Praying With Your Children

By Fr. Hervé Morissette, CSC –

Fr. Herve Morissette

If ever your children ask you to pray with them, you can easily understand what motivates them to make such a request. They probably wish to enjoy your presence a little longer before going to bed and see whether you give them more importance than TV. Don’t hesitate to go and pray with them. You cannot make a better use of your time. The few minutes that you spend with your children give them deep joy as well as a feeling of security that no other gift can give.

However, it may happen also that your children expect something deeper than that from you. Perhaps they would like to learn how to pray just by looking at you. They know that you can help them to pray better, and they are right.

The role of parents

Even though prayer is the fruit of the Spirit’s action in our hearts, it is also the result of learning. In that area, as well as in other fields, the role of parents is vital. Here is the testimony of a priest whose father and mother played an important role in his spiritual growth.

“My father was always tired after working in the fields or carrying wood the whole day, but he was not ashamed to show that he was exhausted in the evening. Yet he would fall on his knees after supper, his elbows resting on the back of a chair, his forehead in his hands, without moving or looking around. Just by seeing him like that I thought: ‘My father who is so strong, who commands his two big bulls, who remains so proud even in adversity and so bold before the mayor, the rich and the shrewd, there he is making himself so small before God. Truly, it affects him to speak to God. Truly God must be someone very great for my father to kneel before Him. God seems to be very familiar to my father, because he prays with his overalls.’” (C. Duval). The attitude of Fr. Duval’s mother was no less remarkable. Surrounded by her nine children, she never ceased to look at them but never said anything, even when the youngest were whispering among themselves.

Such examples get very deeply imprinted in the mind and heart of a child. Better than a sermon, they make him understand that God is Someone near and great, and that we can converse with him in a familiar way without lacking respect towards him.

A prayer to renew every day

Both of you, husband and wife, could discuss together how to make your family prayer more beautiful, more pleasing to God and more profitable to you and your children.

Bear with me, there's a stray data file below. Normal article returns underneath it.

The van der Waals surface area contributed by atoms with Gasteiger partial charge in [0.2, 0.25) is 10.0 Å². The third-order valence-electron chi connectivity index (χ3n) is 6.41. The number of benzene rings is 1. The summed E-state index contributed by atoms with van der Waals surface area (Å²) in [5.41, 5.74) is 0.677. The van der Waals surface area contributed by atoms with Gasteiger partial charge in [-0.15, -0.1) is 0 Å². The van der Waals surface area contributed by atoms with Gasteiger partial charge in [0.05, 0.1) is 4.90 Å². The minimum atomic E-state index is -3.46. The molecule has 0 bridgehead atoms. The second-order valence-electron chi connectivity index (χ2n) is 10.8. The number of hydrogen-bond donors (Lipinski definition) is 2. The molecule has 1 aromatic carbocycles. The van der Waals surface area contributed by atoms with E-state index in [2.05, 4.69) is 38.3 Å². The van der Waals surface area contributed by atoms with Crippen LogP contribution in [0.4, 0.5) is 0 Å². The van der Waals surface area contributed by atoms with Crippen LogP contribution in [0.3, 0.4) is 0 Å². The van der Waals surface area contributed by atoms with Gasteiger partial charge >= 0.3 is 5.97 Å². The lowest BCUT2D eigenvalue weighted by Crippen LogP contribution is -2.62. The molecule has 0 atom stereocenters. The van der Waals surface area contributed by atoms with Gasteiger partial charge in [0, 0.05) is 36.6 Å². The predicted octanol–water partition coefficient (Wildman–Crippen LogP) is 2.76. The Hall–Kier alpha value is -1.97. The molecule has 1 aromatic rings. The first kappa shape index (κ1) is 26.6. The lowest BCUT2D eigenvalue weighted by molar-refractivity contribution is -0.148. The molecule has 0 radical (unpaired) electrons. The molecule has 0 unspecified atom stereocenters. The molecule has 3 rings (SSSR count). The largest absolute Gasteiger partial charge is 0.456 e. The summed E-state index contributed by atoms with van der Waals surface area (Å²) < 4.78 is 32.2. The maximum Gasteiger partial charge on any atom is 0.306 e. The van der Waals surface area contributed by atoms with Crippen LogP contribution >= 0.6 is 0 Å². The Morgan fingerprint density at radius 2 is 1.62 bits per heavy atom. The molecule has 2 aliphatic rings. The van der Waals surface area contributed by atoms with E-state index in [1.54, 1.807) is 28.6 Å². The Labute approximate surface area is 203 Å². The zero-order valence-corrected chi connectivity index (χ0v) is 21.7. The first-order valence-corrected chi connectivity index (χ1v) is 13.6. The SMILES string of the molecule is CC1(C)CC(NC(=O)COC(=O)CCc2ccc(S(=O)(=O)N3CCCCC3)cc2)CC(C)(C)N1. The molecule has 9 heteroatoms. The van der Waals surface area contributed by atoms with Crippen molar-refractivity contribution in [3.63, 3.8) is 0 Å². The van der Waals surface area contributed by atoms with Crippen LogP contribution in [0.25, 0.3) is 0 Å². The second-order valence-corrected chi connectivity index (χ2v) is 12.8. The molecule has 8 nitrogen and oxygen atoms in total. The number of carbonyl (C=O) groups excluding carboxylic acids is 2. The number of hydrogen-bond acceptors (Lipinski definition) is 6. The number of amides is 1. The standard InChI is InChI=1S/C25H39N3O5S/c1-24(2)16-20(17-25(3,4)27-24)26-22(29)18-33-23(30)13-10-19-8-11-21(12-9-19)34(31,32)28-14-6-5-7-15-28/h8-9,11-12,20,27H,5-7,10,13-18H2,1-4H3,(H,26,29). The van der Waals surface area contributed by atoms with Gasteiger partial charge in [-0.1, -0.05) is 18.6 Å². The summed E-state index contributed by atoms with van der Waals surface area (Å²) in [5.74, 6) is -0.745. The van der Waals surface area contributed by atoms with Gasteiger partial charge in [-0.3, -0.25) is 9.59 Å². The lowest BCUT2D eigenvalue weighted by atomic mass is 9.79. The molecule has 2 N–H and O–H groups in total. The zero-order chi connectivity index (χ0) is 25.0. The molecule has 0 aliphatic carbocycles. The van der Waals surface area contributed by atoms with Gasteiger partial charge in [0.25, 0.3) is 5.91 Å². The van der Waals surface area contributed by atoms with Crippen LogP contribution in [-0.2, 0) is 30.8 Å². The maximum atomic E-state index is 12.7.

Even though it is good at times to pray with only one of your children, family prayer normally has the advantage of bringing all the children together with the parents for a liturgy which tries to satisfy as much as possible the expectations of everyone. Every couple has to invent that liturgy and adapt it constantly to circumstances in order to take the psychology of growing children into account and avoid falling into a kind of routine. Do not forget that even your older children need rituals and are even ready to pray in the words of the youngest. The most simple oral prayers are often the ones that lead more easily to a deep encounter with God.

Finally, remember that your children’s prayer is very precious in the eyes of the Lord. That was the conviction of Saint John Vianney, the pastor of Ars, who said, “Failing to help the children to pray is a grave injustice to the whole world.” So, make your children love to pray and great things will happen in your family.

Is there a roof on your house?

A young man in Scotland hired himself out as a helper to a well-to-do farmer. He seemed to be doing a fine job but, after two weeks, he decided to quit. A friend asked: “Was the work too hard?” – “Not at all,” replied the lad. “Was it the wages you received?” – “No,” answered the youth, “Good wages.” – “Perhaps you didn’t like the food?” – “The food was the best,” admitted the farmer’s helper. – “Well, then,” insisted his friend, “why did you quit?” – “I’ll tell you,” said the young man firmly, “there was no roof on the house.” In Scotland, that expression is applied to a home where there is no family prayer.

Sometimes, you may wonder how you can pray with your spouse and children. The answer is very simple. First, find time for prayer in your own personal life. You don’t need to go to the church to do that. You can do it in the kitchen or your office. Remember that family prayer flows naturally from your own prayer life. Family prayer will be given priority in your home, if it is given importance in your own life.

Moreover, family prayer is rooted in the sacrament of marriage and in your children’s baptism. We unite ourselves to Christ through very simple prayers expressed sometimes in silence, sometimes in words. When you pray with your children, you help them grow in the faith through a personal relationship with Christ. Prayer actualizes that relationship and helps your children relate with Jesus as a friend or someone in whom they can put their confidence.

To be continued next week…